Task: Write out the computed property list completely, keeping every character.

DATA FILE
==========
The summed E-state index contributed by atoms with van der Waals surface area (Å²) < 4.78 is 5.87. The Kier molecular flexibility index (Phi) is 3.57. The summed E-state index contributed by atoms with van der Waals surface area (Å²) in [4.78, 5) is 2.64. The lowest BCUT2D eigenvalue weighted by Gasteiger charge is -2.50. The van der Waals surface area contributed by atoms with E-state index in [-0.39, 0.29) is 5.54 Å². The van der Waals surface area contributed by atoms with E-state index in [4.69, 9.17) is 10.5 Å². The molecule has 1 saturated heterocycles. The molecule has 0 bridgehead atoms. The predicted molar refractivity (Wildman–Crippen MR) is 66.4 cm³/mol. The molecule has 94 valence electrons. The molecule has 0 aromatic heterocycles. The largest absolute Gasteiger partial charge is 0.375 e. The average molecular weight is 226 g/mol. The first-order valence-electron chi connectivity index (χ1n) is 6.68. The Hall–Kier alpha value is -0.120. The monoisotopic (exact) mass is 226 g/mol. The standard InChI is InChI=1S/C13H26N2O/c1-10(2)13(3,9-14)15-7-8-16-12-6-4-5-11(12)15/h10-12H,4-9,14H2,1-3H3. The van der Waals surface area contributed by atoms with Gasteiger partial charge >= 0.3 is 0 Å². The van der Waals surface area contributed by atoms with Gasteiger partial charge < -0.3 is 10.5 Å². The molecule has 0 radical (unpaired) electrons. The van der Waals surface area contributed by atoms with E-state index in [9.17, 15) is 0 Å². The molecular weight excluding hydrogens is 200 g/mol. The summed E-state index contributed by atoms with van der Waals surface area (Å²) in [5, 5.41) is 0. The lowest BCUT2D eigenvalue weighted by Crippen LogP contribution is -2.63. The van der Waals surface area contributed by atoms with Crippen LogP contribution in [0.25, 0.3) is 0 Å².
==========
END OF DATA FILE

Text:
The summed E-state index contributed by atoms with van der Waals surface area (Å²) < 4.78 is 5.87. The Kier molecular flexibility index (Phi) is 3.57. The summed E-state index contributed by atoms with van der Waals surface area (Å²) in [4.78, 5) is 2.64. The lowest BCUT2D eigenvalue weighted by Gasteiger charge is -2.50. The van der Waals surface area contributed by atoms with E-state index in [-0.39, 0.29) is 5.54 Å². The van der Waals surface area contributed by atoms with E-state index in [4.69, 9.17) is 10.5 Å². The molecule has 1 saturated heterocycles. The molecule has 0 bridgehead atoms. The predicted molar refractivity (Wildman–Crippen MR) is 66.4 cm³/mol. The molecule has 94 valence electrons. The molecule has 0 aromatic heterocycles. The largest absolute Gasteiger partial charge is 0.375 e. The average molecular weight is 226 g/mol. The first-order valence-electron chi connectivity index (χ1n) is 6.68. The Hall–Kier alpha value is -0.120. The monoisotopic (exact) mass is 226 g/mol. The standard InChI is InChI=1S/C13H26N2O/c1-10(2)13(3,9-14)15-7-8-16-12-6-4-5-11(12)15/h10-12H,4-9,14H2,1-3H3. The van der Waals surface area contributed by atoms with Gasteiger partial charge >= 0.3 is 0 Å². The van der Waals surface area contributed by atoms with Gasteiger partial charge < -0.3 is 10.5 Å². The molecule has 0 radical (unpaired) electrons. The van der Waals surface area contributed by atoms with E-state index in [9.17, 15) is 0 Å². The molecular weight excluding hydrogens is 200 g/mol. The summed E-state index contributed by atoms with van der Waals surface area (Å²) in [5, 5.41) is 0. The lowest BCUT2D eigenvalue weighted by Crippen LogP contribution is -2.63. The van der Waals surface area contributed by atoms with Crippen LogP contribution in [0.25, 0.3) is 0 Å².